The inspection fee for a typical one-family house varies geographically, as does the cost of housing. Similarly, within a given area, the inspection fee may vary depending on a number of factors such as the size of the house, its age and possible optional services such as septic, well or radon testing.
Do not let cost be a factor in deciding whether or not to have a home inspection or in the selection of your home inspector. The sense of security and knowledge gained from an inspection is well worth the cost, and the lowest-priced inspection is not necessarily a bargain. Use the inspector’s qualifications, including experience, training, compliance with your state’s regulations, if any, and professional affiliations as a guide.
Why can't I do it myself?
Even the most experienced homeowner lacks the knowledge and expertise of a professional home inspector. An inspector is familiar with the elements of home construction, proper installation, maintenance and home safety. He or she knows how the home’s systems and components are intended to function together, as well as why they fail.
Above all, most buyers find it difficult to remain completely objective and unemotional about the house they really want, and this may have an effect on their judgment. For accurate information, it is best to obtain an impartial, third-party opinion by a professional in the field of home inspection.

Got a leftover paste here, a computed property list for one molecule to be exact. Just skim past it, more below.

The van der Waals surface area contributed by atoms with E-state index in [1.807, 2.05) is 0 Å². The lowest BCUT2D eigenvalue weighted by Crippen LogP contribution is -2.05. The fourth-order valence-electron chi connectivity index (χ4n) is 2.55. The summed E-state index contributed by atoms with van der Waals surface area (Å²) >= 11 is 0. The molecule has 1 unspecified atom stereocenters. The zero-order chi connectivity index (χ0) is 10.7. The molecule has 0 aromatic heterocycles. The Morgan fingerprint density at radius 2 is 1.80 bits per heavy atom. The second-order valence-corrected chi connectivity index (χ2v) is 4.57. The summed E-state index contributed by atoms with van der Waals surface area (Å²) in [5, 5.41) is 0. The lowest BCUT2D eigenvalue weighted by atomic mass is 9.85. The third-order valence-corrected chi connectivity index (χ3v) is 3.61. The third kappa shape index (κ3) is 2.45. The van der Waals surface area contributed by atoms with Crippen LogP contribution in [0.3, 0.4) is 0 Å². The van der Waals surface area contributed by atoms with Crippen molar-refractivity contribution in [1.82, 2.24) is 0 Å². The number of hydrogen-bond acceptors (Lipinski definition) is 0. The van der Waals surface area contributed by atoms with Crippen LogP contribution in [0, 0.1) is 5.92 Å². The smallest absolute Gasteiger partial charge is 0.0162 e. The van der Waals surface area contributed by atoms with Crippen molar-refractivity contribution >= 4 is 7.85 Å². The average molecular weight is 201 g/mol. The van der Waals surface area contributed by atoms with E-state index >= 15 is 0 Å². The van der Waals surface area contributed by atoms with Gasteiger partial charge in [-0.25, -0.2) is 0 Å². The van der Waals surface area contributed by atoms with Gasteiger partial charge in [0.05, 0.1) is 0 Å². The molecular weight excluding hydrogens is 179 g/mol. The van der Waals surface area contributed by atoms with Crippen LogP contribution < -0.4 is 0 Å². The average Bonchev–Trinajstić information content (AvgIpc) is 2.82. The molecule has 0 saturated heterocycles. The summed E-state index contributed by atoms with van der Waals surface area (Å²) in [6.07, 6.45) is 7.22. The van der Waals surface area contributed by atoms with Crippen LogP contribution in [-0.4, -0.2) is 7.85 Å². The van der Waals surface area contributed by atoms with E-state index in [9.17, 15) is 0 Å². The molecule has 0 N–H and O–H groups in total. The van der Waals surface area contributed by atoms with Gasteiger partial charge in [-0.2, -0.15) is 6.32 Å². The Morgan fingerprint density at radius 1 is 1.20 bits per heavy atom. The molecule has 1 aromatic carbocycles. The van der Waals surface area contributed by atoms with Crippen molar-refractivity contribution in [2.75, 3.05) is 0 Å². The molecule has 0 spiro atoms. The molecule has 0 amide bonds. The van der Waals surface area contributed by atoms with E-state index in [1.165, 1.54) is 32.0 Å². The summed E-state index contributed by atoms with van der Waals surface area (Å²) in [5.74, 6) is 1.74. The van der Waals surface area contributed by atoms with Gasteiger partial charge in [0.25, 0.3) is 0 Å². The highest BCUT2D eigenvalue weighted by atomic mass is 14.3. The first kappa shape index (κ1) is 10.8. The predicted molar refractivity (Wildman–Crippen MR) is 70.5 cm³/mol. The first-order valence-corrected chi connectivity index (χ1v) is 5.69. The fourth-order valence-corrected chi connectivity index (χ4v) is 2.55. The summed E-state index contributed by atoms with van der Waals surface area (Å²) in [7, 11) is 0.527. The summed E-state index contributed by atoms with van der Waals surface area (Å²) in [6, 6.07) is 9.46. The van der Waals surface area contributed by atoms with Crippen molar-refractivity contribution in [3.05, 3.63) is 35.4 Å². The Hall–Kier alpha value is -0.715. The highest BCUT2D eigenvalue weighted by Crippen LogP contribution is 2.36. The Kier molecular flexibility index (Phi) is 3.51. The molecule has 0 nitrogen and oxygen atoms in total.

Can a house fail a home inspection?
No. A professional home inspection is an examination of the current condition of a house. It is not an appraisal, which determines market value. It is not a municipal inspection, which verifies local code compliance. A home inspector, therefore, will not pass or fail a house, but rather describe its physical condition and indicate what components and systems may need major repair or replacement.
How do I find a home inspector?
You can ask friends or business acquaintances to recommend a home inspector they have used. Or, you can use the Find An Inspector search tool for a list of home inspectors in your area who belong to the non-profit professional organization. To have a list mailed to you, call 1-800-743-ASHI (2744). Also, real estate agents and brokers are familiar with the service and may be able to provide you with a list of names from which to choose.
Whatever your referral source, you can be assured of your home inspector’s commitment to professional standards and business ethics by choosing one who has membership in ASHI.
What is ASHI?